What Causes Psoriasis?
Psoriasis turns your skin cells into overachievers: They grow about five times faster than regular skin cells. And your body can't keep up. The old cells build up instead of sloughing off, making thick, flaky, itchy patches.
Why do these cells go a little haywire? There's more going on under the surface of this skin disease.
The exact cause of psoriasis is still a mystery. Researchers think something sets off your immune system. But it's probably a combination of risk factors and triggers.
Psoriasis Risk Factors
Your genes and your immune system
Little bits of your DNA, called genes, are instructions for your cells. They control your eye and hair color, whether you can taste certain things, and the other ways your body works. Some genes are active only at certain times.
When you have psoriasis, the genes that control your immune system’s signals get mixed up. Instead of protecting your body from invaders, as it's designed to do, it promotes inflammation and turns skin cells on overdrive.
Scientists have found about 25 genes that are different in people with psoriasis. They think it takes more than one to cause the disease, and they're looking for the main ones.
About 10 in every 100 people have genes that make them more likely to get psoriasis, but only two or three of them actually do.
Heavy drinkers have a higher risk, especially younger men. Alcohol can make treatments less effective too.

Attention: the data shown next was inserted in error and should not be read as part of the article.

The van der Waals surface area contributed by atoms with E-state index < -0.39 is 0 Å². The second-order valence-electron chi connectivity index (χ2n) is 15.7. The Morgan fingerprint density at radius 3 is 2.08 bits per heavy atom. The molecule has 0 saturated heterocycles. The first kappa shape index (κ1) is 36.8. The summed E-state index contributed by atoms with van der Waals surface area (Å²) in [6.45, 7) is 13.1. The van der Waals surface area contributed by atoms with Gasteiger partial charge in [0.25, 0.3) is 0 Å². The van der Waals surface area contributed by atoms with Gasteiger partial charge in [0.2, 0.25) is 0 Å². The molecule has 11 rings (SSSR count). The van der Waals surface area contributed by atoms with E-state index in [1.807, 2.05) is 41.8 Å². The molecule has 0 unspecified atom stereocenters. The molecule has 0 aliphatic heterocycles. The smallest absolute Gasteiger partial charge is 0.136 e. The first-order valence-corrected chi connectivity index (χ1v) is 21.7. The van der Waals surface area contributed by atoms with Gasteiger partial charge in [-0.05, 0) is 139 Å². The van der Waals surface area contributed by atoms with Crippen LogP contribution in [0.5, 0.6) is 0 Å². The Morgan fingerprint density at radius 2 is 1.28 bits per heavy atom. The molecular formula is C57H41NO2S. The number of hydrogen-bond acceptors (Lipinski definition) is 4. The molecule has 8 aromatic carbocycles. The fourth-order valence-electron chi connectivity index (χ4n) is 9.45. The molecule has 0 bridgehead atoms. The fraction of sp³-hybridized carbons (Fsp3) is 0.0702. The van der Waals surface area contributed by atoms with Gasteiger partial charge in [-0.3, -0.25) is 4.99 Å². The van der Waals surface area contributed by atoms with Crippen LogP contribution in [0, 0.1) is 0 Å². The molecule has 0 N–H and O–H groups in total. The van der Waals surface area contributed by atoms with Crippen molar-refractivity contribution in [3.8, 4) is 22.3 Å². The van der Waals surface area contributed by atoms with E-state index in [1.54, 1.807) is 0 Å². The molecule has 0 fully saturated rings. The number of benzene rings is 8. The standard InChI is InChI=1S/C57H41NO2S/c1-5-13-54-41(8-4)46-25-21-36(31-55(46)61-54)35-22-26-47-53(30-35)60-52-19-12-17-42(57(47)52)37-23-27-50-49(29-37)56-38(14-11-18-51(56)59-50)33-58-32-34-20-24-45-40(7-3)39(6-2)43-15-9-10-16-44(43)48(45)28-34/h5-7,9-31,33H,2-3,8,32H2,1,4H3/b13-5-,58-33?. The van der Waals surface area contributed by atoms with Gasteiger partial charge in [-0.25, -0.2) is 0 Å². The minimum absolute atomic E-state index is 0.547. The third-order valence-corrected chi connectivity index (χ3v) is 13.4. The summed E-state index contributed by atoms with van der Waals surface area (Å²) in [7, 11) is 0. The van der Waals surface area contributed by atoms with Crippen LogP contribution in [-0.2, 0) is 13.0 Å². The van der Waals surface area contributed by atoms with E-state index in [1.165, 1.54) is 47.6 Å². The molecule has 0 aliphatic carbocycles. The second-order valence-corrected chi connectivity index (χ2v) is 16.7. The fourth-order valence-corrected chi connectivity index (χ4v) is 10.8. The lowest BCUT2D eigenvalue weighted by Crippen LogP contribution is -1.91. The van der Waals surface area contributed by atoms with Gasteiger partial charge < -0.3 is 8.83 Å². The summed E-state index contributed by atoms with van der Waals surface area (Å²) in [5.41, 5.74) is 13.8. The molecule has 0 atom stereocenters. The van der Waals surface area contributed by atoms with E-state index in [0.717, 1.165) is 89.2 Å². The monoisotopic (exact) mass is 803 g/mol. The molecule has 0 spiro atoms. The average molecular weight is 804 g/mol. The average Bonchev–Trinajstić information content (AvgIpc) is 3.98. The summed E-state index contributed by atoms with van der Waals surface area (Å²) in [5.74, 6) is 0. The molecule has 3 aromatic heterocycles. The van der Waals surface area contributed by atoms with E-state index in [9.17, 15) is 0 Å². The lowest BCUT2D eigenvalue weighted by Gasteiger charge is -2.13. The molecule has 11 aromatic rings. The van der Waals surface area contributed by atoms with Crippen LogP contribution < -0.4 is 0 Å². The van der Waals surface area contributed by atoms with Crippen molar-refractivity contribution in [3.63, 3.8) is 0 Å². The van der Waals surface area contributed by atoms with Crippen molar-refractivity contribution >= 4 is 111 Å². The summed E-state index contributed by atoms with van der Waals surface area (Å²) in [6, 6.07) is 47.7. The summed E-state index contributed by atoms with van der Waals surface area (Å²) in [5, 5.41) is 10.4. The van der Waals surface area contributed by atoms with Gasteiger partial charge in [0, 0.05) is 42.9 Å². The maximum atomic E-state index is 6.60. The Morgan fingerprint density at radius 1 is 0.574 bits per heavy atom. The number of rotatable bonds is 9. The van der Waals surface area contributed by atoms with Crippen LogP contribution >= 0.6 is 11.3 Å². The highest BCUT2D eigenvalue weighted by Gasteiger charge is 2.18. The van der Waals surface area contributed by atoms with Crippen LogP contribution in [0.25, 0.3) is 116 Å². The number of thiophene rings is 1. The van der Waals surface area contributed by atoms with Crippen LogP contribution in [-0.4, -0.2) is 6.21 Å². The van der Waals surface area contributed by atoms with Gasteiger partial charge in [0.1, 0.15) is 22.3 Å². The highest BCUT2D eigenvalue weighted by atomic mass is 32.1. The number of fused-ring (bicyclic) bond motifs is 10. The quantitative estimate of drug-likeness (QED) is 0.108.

Lighting up can double your risk of getting psoriasis. If you also have relatives with the condition, you're nine times more likely to get it. And smoking makes it harder to get rid of symptoms. It's closely linked with a hard-to-treat type called pustular psoriasis, which affects the palms of your hands and the soles of your feet.
The condition often shows up or flares during puberty. Menopause can also trigger it. During pregnancy, your symptoms may get better or even go away. But after the baby’s born, you might have a flare.
Scientists think your immune system may respond to emotional and mental pressures the same way it does to physical problems like injuries and infections.
Some treatments can make psoriasis worse. These include:
- Lithium, which treats bipolar disorder and other mental illnesses
- High blood pressure and heart medicines, including propranolol (Inderal) and other beta-blockers, ACE inhibitors, and quinidine
- Antimalarial medicines, including chloroquine, hydroxychloroquine (Plaquenil), and quinacrine
- Indomethacin (Indocin), which treats inflammation
Topical steroids – medications that fight inflammation, in forms that you put on your skin – are some of the most common psoriasis treatments. But they can also cause symptom flares if you stop using them too quickly.
Psoriasis usually is worse in the beginning stages of HIV infection, but it gets better after you start certain treatments.
Strep infections, in particular, are linked with guttate psoriasis, which looks like small red drops. Kids will often have strep throat before their first flare. Earaches, bronchitis, tonsillitis, or a respiratory infection such as a cold or the flu may also be triggers.
A little natural light is good for most people with psoriasis. But for a few, the sun makes their condition worse. So can a bad sunburn, so protect your skin if you’re going to be outside.
A cut, scrape, bug bite, infection, or too much scratching can trigger the condition.
People who are obese tend to get plaques in their skin creases and folds.
Your psoriasis might be worse in the winter. Dry air, less natural sunlight, and cold temperatures can make symptoms worse. Keep your skin moist, and try a humidifier at home.